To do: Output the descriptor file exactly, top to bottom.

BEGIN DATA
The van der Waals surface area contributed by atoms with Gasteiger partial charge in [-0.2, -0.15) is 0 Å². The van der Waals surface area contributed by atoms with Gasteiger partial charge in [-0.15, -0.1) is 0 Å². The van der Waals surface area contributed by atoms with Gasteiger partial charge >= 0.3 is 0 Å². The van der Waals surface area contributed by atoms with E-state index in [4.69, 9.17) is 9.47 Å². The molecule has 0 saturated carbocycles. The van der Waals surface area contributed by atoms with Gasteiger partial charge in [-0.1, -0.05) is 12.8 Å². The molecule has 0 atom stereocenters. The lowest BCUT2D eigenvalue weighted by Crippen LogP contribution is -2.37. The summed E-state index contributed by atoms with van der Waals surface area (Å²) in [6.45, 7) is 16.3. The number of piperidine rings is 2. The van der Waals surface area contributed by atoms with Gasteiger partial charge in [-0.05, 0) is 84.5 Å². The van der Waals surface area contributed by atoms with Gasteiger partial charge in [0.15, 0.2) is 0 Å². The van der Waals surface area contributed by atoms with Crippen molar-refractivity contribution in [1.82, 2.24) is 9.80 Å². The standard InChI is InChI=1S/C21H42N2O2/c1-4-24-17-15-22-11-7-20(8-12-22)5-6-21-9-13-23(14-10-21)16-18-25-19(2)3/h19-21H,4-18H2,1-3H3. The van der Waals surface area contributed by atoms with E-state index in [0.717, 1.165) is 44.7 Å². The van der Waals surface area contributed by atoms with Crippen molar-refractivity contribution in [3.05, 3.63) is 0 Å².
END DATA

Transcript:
The van der Waals surface area contributed by atoms with Gasteiger partial charge in [-0.2, -0.15) is 0 Å². The van der Waals surface area contributed by atoms with Gasteiger partial charge in [-0.15, -0.1) is 0 Å². The van der Waals surface area contributed by atoms with Gasteiger partial charge >= 0.3 is 0 Å². The van der Waals surface area contributed by atoms with E-state index in [4.69, 9.17) is 9.47 Å². The molecule has 0 saturated carbocycles. The van der Waals surface area contributed by atoms with Gasteiger partial charge in [-0.1, -0.05) is 12.8 Å². The molecule has 0 atom stereocenters. The lowest BCUT2D eigenvalue weighted by Crippen LogP contribution is -2.37. The summed E-state index contributed by atoms with van der Waals surface area (Å²) in [6.45, 7) is 16.3. The number of piperidine rings is 2. The van der Waals surface area contributed by atoms with Gasteiger partial charge in [-0.05, 0) is 84.5 Å². The van der Waals surface area contributed by atoms with Gasteiger partial charge in [0.15, 0.2) is 0 Å². The van der Waals surface area contributed by atoms with Crippen molar-refractivity contribution in [1.82, 2.24) is 9.80 Å². The standard InChI is InChI=1S/C21H42N2O2/c1-4-24-17-15-22-11-7-20(8-12-22)5-6-21-9-13-23(14-10-21)16-18-25-19(2)3/h19-21H,4-18H2,1-3H3. The van der Waals surface area contributed by atoms with E-state index in [0.717, 1.165) is 44.7 Å². The van der Waals surface area contributed by atoms with Crippen molar-refractivity contribution in [3.05, 3.63) is 0 Å².